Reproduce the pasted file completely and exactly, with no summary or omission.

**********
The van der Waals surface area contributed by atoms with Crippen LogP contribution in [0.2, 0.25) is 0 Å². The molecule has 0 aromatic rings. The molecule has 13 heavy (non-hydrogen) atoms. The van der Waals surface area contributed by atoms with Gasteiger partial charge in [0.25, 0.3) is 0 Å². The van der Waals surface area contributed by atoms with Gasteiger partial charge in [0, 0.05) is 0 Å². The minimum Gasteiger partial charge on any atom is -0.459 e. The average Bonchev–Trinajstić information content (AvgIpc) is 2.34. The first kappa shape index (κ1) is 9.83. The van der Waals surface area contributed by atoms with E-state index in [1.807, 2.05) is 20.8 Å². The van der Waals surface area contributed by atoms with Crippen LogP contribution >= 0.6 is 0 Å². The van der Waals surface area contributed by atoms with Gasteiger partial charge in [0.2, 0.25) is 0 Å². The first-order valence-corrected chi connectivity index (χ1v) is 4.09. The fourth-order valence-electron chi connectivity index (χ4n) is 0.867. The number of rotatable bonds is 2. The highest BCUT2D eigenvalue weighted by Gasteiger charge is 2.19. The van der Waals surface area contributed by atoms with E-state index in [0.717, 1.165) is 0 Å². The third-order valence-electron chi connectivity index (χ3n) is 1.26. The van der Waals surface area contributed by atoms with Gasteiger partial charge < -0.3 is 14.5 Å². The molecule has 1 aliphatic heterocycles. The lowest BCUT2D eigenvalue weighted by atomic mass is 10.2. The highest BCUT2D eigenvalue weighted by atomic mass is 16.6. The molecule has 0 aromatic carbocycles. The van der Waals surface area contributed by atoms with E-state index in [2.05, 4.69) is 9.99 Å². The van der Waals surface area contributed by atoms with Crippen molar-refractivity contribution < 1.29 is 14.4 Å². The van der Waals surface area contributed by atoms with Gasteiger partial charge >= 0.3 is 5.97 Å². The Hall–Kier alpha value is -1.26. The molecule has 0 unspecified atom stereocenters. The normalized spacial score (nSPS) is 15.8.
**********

The van der Waals surface area contributed by atoms with Crippen LogP contribution in [0.2, 0.25) is 0 Å². The molecule has 0 aromatic rings. The molecule has 13 heavy (non-hydrogen) atoms. The van der Waals surface area contributed by atoms with Gasteiger partial charge in [0.25, 0.3) is 0 Å². The van der Waals surface area contributed by atoms with Gasteiger partial charge in [0, 0.05) is 0 Å². The minimum Gasteiger partial charge on any atom is -0.459 e. The average Bonchev–Trinajstić information content (AvgIpc) is 2.34. The first kappa shape index (κ1) is 9.83. The van der Waals surface area contributed by atoms with E-state index in [1.807, 2.05) is 20.8 Å². The van der Waals surface area contributed by atoms with Crippen LogP contribution >= 0.6 is 0 Å². The van der Waals surface area contributed by atoms with Gasteiger partial charge in [0.2, 0.25) is 0 Å². The first-order valence-corrected chi connectivity index (χ1v) is 4.09. The fourth-order valence-electron chi connectivity index (χ4n) is 0.867. The number of rotatable bonds is 2. The highest BCUT2D eigenvalue weighted by Gasteiger charge is 2.19. The van der Waals surface area contributed by atoms with E-state index in [0.717, 1.165) is 0 Å². The third-order valence-electron chi connectivity index (χ3n) is 1.26. The van der Waals surface area contributed by atoms with Gasteiger partial charge < -0.3 is 14.5 Å². The molecule has 1 aliphatic heterocycles. The lowest BCUT2D eigenvalue weighted by atomic mass is 10.2. The highest BCUT2D eigenvalue weighted by atomic mass is 16.6. The molecule has 0 aromatic carbocycles. The van der Waals surface area contributed by atoms with E-state index in [2.05, 4.69) is 9.99 Å². The van der Waals surface area contributed by atoms with Crippen molar-refractivity contribution < 1.29 is 14.4 Å². The van der Waals surface area contributed by atoms with Gasteiger partial charge >= 0.3 is 5.97 Å². The Hall–Kier alpha value is -1.26. The molecule has 0 unspecified atom stereocenters. The normalized spacial score (nSPS) is 15.8.